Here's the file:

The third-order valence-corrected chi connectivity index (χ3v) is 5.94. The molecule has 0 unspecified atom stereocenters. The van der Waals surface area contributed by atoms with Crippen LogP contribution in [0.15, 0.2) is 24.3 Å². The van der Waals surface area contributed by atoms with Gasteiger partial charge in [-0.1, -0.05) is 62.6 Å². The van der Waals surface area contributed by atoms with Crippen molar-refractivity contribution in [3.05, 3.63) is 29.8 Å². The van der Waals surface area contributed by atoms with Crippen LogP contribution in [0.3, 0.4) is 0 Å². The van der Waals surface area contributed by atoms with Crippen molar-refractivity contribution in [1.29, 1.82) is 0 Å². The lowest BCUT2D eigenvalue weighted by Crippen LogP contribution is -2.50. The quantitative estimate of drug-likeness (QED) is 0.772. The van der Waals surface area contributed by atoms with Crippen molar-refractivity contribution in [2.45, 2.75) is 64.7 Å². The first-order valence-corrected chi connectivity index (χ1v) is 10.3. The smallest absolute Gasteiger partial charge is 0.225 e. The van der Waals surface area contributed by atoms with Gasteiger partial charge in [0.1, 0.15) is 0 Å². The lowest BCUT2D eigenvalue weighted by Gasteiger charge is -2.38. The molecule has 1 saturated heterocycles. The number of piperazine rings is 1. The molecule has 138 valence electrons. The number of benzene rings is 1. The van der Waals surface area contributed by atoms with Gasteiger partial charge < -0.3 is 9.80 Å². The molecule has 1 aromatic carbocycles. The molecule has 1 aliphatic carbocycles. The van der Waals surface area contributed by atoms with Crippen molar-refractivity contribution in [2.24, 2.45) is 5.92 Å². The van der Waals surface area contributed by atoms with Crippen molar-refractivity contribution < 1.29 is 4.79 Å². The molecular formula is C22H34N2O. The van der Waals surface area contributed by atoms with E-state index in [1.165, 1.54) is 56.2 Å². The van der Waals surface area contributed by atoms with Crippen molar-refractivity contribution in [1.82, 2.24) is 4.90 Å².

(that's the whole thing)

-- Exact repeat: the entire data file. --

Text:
The third-order valence-corrected chi connectivity index (χ3v) is 5.94. The molecule has 0 unspecified atom stereocenters. The van der Waals surface area contributed by atoms with Crippen LogP contribution in [0.15, 0.2) is 24.3 Å². The van der Waals surface area contributed by atoms with Gasteiger partial charge in [-0.1, -0.05) is 62.6 Å². The van der Waals surface area contributed by atoms with Crippen molar-refractivity contribution in [3.05, 3.63) is 29.8 Å². The van der Waals surface area contributed by atoms with Crippen LogP contribution in [0.3, 0.4) is 0 Å². The van der Waals surface area contributed by atoms with Crippen molar-refractivity contribution in [1.29, 1.82) is 0 Å². The lowest BCUT2D eigenvalue weighted by Crippen LogP contribution is -2.50. The quantitative estimate of drug-likeness (QED) is 0.772. The van der Waals surface area contributed by atoms with Crippen molar-refractivity contribution in [2.45, 2.75) is 64.7 Å². The first-order valence-corrected chi connectivity index (χ1v) is 10.3. The smallest absolute Gasteiger partial charge is 0.225 e. The van der Waals surface area contributed by atoms with Gasteiger partial charge in [0.1, 0.15) is 0 Å². The lowest BCUT2D eigenvalue weighted by Gasteiger charge is -2.38. The molecule has 1 saturated heterocycles. The number of piperazine rings is 1. The molecule has 138 valence electrons. The number of benzene rings is 1. The van der Waals surface area contributed by atoms with Gasteiger partial charge < -0.3 is 9.80 Å². The molecule has 1 aromatic carbocycles. The molecule has 1 aliphatic carbocycles. The van der Waals surface area contributed by atoms with Crippen molar-refractivity contribution in [2.24, 2.45) is 5.92 Å². The van der Waals surface area contributed by atoms with Crippen molar-refractivity contribution < 1.29 is 4.79 Å². The molecular formula is C22H34N2O. The van der Waals surface area contributed by atoms with E-state index in [1.165, 1.54) is 56.2 Å². The van der Waals surface area contributed by atoms with Crippen molar-refractivity contribution in [1.82, 2.24) is 4.90 Å².